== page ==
The combined efforts of conservation and scientific research took this songbird from near extinction on 1 island to thriving on 5 islands. "The Seychelles warbler is definitely the most amazing success story in the history of Seychelles," says Dr. Nirmal Shah of Nature Seychelles.
- There were only 26 Seychelles warblers (Acrocephalus sechellensis) on Cousin Island in the 60s. Cousin was then a coconut enterprise. The International Council for Bird Protection (ICBP) purchased the island in a last ditch effort to save the birds
- An intensive habitat management programme that allowed the native forest to regenerate resulted in the bird thriving.
- By 1982 Cousin had reached carrying capacity and the first translocation to other islands occurred. Birds were taken to Cousine and Aride. In 2004 and 2011, in line with the Species Action Plan, other populations were established in Denis and Fregate respectively.
- The bird was reclassified as "Near Threatened" from "Critically Endangered" in the Red List in 2015 and is one of the World's greatest conservation success story in recent times.
- The warblers' story is also one of pioneering science.
In 1959, the Seychelles warbler population was thought to number only 26 individuals all restricted to the 29ha Cousin Island. The imperilled plight of this plain but charming little songbird led the ICBP, now BirdLife International, to purchase Cousin in 1968 in a last ditch effort to save the species.
When ICBP took over the island, most of the native habitat had been largely converted to a coconut and cinnamon plantation. The remnant population of Seychelles warbler was clinging on in a mangrove swamp, providing less than ideal habitat for the species.
An intensive conservation programme was soon underway: the island's coconuts were cut back, allowing the native Pisionia grandis forest favoured by the warbler to flourish once again. By 1982, the warbler population had reached around 320 adults, the maximum population that Cousin could support.
Transformation from a coconut plantation to an ecologically restored island was achieved through careful habitat management and by preventing alien predators such as rats from arriving, former BirdLife Chief Executive Mike Rands who ran BirdLife Seychelles Conservation Programme from 1980s-1990s said.
In spite of this remarkable recovery, the species long term future was uncertain as the population was so small, a single event could wipe it out.
In 1988 and 1990, Jan Komdeur, then a PHD student at Cambridge University and working with BirdLife and the RSPB, carried out two translocations from Cousin to the nearby islands of Aride and Cousine. By 1997, these two new populations were doing so well that both islands had almost reached carrying capacity.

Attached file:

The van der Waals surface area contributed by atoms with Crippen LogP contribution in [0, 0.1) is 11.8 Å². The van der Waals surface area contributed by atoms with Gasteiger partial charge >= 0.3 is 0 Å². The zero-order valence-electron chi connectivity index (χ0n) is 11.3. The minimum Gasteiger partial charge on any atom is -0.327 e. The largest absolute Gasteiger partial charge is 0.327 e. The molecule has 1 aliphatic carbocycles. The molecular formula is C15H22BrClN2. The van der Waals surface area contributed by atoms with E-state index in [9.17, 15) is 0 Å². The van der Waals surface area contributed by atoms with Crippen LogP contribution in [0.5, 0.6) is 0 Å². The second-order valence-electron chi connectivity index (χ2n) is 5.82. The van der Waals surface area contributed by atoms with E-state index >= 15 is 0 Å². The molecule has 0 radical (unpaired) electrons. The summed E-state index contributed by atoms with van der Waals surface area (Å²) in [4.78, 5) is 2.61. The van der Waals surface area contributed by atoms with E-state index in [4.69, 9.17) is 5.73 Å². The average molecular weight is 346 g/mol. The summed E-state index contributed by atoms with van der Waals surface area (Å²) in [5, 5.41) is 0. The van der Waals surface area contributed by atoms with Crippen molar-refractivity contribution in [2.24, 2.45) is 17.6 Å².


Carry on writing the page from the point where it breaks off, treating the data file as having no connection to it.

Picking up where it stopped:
In 1997, Nature Seychelles, newly established, took over responsibility for the Seychelles warbler's conservation. In 2001, a Species Action Plan was drawn up targeting the establishment of a population of 3000 individuals in at least 4 islands.
Nature Seychelles works closely with the Seychelles Warbler Group, who have been studying the warblers since the 1980s. Their expertise ensures translocations are perfectly planned and have the highest chance of success. In 2004 and 2011 they carried out two translocations to Denis and Fregate islands respectively.
Denis Island was cleared of invasive cats and rats in 2000 and 2002 and 58 warblers brought there from Cousin. By August their numbers had increased to 75. Back on Cousin, more than 90% of the breeding territory vacancies created by the translocation were filled within days by subordinate birds from other territories; after a year, the original population had fully recovered.
59 warblers were taken to Fregate in December 2011. Although not in the recently known historic range of the species, Fregate was deemed suitable due its remaining Pisonia woodland and lack of non-native predators. The successful translocation to this island meant that there were now five viable populations of warblers.
Science and Conservation, hand in hand.
The warbler is probably one of the most researched birds. Study of the bird has been ongoing for over 30 years! The Seychelles Warbler Group continues this research to date. It is led by Profs. David Richardson (University of East Anglia, UK), Jan Komdeur (University of Groningen, the Netherlands), Terry Burke (University of Sheffield, UK) and Dr Hannah Dugdale (University of Leeds). During the long history of warbler research, various intriguing insights have been gained on its behaviour and genetics. These have translated into better understanding of its ecology and have also, most importantly, informed conservation.
"The Seychelles warbler is now seen as an outstanding model system in the area of evolutionary ecology and conservation and is one of the world's best studied passerines," says Professor David Richardson.
Significant grants from the Global Environment Facility helped fund the early species recovery and habitat restoration work. The Fregate translocation was funded by the Disney Worldwide Conservation Fund. Island owners and managers are instrumental in making conservation possible in the five islands.
The partnerships with private islands and the Seychelles government have been vital in preserving a future not just for the Seychelles warbler, but other endemic birds such as the Seychelles magpie robin that would now likely be extinct without their contributions.
"In 1969, the Red List said the Seychelles warbler could well become extinct in our time. Now we can say the Seychelles warbler was saved in our time. As far as I know, it's the first time that a bird species once classified as on the brink of extinction has been down-listed to Near Threated solely due to conservation action," Shah concludes.
Adapted from World Birdwatch, the magazine of BirdLife International, December 2015.
Photos: Martijn Hammers, Tatiana Raposo and Arne van Eerden